Soft-spoken Martin aware of space invasion
Few NHL players are as generous with their time after practices and games as Penguins defenseman Paul Martin. Fewer are more insightful and honest with their comments.
Maybe nobody speaks softer, though — and this has occasionally presented a problem for reporters who approach him with questions.
Compared to Martin a light afternoon sprinkle sounds like a dark-of-night thunderstorm.
The thing about thunderstorms is that people generally shy away from them. Martin is the Penguins' third-highest paid player, and there is no shying away from him for a beat reporter.
However, his stature and the hush of his voice often results in the invading of his personal space. A reporter is almost forced to lean way into Martin to guarantee his voice is captured on the now-standard digital audio equipment.
Safe to say there is more of a face-to-face gap between teenagers on a first date.
Martin isn't the only soft speaker among Penguins. Center Sidney Crosby is a tough hear in a postgame scrum, his voice not often carrying past the second line of reporters.
Still, Martin's voice might not carry past the first line of a postgame scrum. (Fortunately, few among the local media have figured out he is deserving of go-to-guy status for material, so usually a reporter is free to invade away at his personal space.)
This conundrum of invading personal space came up Friday afternoon after the Penguins' 2-1 home victory over the Ottawa Senators.
"I get that all the time," Martin said of his soft-speaker reputation. "I've never been that loud of a person."
Can he be?
"Right, right, right," Martin said, smiling while mock raising his voice with each repeating of that word.
"I'm aware of it. Part of it is just people are asking questions and I'm just trying to talk to the person like he's across from me, like he's just around."
The guy even broke down his own voice.
That is insightfulness. That is honesty.
That was hard to hear.
Rob Rossi, in his fourth season covering the Penguins, shares some of the scenes unique to a traveling beat reporter.
Show commenting policy
TribLive commenting policy
You are solely responsible for your comments and by using TribLive.com you agree to our Terms of Service.
We moderate comments. Our goal is to provide substantive commentary for a general readership. By screening submissions, we provide a space where readers can share intelligent and informed commentary that enhances the quality of our news and information.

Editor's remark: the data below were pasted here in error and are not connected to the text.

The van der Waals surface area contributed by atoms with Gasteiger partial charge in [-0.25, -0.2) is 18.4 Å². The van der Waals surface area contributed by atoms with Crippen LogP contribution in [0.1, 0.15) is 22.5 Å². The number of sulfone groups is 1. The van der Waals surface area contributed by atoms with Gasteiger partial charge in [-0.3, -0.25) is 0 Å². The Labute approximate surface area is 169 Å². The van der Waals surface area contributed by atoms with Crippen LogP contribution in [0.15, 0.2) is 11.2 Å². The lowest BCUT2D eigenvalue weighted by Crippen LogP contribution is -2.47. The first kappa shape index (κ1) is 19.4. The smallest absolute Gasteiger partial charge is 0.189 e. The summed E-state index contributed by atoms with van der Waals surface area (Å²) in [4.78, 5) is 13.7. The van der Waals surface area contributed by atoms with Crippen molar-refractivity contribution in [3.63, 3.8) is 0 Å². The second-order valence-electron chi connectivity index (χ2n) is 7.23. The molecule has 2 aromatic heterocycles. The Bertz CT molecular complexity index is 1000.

While most comments will be posted if they are on-topic and not abusive, moderating decisions are subjective. We will make them as carefully and consistently as we can. Because of the volume of reader comments, we cannot review individual moderation decisions with readers.
We value thoughtful comments representing a range of views that make their point quickly and politely. We make an effort to protect discussions from repeated comments either by the same reader or different readers.
We follow the same standards for taste as the daily newspaper. A few things we won't tolerate: personal attacks, obscenity, vulgarity, profanity (including expletives and letters followed by dashes), commercial promotion, impersonations, incoherence, proselytizing and SHOUTING. Don't include URLs to Web sites.
We do not edit comments. They are either approved or deleted. We reserve the right to edit a comment that is quoted or excerpted in an article. In this case, we may fix spelling and punctuation.
We welcome strong opinions and criticism of our work, but we don't want comments to become bogged down with discussions of our policies and we will moderate accordingly.
We appreciate it when readers and people quoted in articles or blog posts point out errors of fact or emphasis and will investigate all assertions. But these suggestions should be sent via e-mail. To avoid distracting other readers, we won't publish comments that suggest a correction. Instead, corrections will be made in a blog post or in an article.